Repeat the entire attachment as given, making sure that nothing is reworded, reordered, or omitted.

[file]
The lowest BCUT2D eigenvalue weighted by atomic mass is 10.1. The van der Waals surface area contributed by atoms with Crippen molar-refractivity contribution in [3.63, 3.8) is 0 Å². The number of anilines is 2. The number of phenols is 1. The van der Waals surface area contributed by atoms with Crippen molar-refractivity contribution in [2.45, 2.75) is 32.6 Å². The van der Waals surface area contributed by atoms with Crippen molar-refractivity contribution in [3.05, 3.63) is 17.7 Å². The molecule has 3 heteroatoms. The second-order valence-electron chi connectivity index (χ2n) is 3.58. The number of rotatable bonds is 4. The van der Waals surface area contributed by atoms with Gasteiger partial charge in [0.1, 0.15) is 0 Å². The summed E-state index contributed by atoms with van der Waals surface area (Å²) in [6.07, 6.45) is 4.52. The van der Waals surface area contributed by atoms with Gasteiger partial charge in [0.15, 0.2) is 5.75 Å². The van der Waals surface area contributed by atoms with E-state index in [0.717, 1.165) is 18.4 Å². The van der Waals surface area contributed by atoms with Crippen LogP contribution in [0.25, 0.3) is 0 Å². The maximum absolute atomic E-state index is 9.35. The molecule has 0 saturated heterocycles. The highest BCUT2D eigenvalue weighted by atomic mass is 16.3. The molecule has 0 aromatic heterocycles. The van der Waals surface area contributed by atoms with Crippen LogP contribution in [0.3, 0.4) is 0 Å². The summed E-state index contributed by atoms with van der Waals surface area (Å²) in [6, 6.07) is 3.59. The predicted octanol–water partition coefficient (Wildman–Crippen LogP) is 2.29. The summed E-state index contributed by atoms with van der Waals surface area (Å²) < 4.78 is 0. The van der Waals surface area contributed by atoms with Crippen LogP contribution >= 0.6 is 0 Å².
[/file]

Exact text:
The lowest BCUT2D eigenvalue weighted by atomic mass is 10.1. The van der Waals surface area contributed by atoms with Crippen molar-refractivity contribution in [3.63, 3.8) is 0 Å². The number of anilines is 2. The number of phenols is 1. The van der Waals surface area contributed by atoms with Crippen molar-refractivity contribution in [2.45, 2.75) is 32.6 Å². The van der Waals surface area contributed by atoms with Crippen molar-refractivity contribution in [3.05, 3.63) is 17.7 Å². The molecule has 3 heteroatoms. The second-order valence-electron chi connectivity index (χ2n) is 3.58. The number of rotatable bonds is 4. The van der Waals surface area contributed by atoms with Gasteiger partial charge in [0.1, 0.15) is 0 Å². The summed E-state index contributed by atoms with van der Waals surface area (Å²) in [6.07, 6.45) is 4.52. The van der Waals surface area contributed by atoms with Gasteiger partial charge in [0.15, 0.2) is 5.75 Å². The van der Waals surface area contributed by atoms with E-state index in [0.717, 1.165) is 18.4 Å². The van der Waals surface area contributed by atoms with Crippen LogP contribution in [0.25, 0.3) is 0 Å². The maximum absolute atomic E-state index is 9.35. The molecule has 0 saturated heterocycles. The highest BCUT2D eigenvalue weighted by atomic mass is 16.3. The molecule has 0 aromatic heterocycles. The van der Waals surface area contributed by atoms with Crippen LogP contribution in [0.3, 0.4) is 0 Å². The summed E-state index contributed by atoms with van der Waals surface area (Å²) in [6, 6.07) is 3.59. The predicted octanol–water partition coefficient (Wildman–Crippen LogP) is 2.29. The summed E-state index contributed by atoms with van der Waals surface area (Å²) < 4.78 is 0. The van der Waals surface area contributed by atoms with Crippen LogP contribution >= 0.6 is 0 Å².